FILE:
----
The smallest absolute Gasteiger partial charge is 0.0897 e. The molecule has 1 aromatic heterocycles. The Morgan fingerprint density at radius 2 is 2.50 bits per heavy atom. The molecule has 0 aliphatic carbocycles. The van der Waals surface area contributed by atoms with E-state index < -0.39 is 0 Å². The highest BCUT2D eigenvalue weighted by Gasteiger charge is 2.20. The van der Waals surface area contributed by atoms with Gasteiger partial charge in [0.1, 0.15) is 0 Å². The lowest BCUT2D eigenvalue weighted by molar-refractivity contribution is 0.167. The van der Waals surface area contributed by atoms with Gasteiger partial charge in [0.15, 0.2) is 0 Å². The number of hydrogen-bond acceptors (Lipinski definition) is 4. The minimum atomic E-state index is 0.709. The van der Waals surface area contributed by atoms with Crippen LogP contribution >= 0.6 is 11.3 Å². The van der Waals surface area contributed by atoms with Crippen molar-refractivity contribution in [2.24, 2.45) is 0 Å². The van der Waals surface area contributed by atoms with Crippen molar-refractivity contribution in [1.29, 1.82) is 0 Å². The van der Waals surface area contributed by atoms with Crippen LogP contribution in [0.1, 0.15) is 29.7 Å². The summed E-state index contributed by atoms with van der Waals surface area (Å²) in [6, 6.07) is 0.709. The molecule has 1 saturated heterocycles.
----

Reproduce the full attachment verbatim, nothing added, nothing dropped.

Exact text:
The smallest absolute Gasteiger partial charge is 0.0897 e. The molecule has 1 aromatic heterocycles. The Morgan fingerprint density at radius 2 is 2.50 bits per heavy atom. The molecule has 0 aliphatic carbocycles. The van der Waals surface area contributed by atoms with E-state index < -0.39 is 0 Å². The highest BCUT2D eigenvalue weighted by Gasteiger charge is 2.20. The van der Waals surface area contributed by atoms with Gasteiger partial charge in [0.1, 0.15) is 0 Å². The lowest BCUT2D eigenvalue weighted by molar-refractivity contribution is 0.167. The van der Waals surface area contributed by atoms with Gasteiger partial charge in [0.15, 0.2) is 0 Å². The number of hydrogen-bond acceptors (Lipinski definition) is 4. The minimum atomic E-state index is 0.709. The van der Waals surface area contributed by atoms with Crippen LogP contribution >= 0.6 is 11.3 Å². The van der Waals surface area contributed by atoms with Crippen molar-refractivity contribution in [2.24, 2.45) is 0 Å². The van der Waals surface area contributed by atoms with Crippen molar-refractivity contribution in [1.29, 1.82) is 0 Å². The van der Waals surface area contributed by atoms with Crippen LogP contribution in [0.1, 0.15) is 29.7 Å². The summed E-state index contributed by atoms with van der Waals surface area (Å²) in [6, 6.07) is 0.709. The molecule has 1 saturated heterocycles.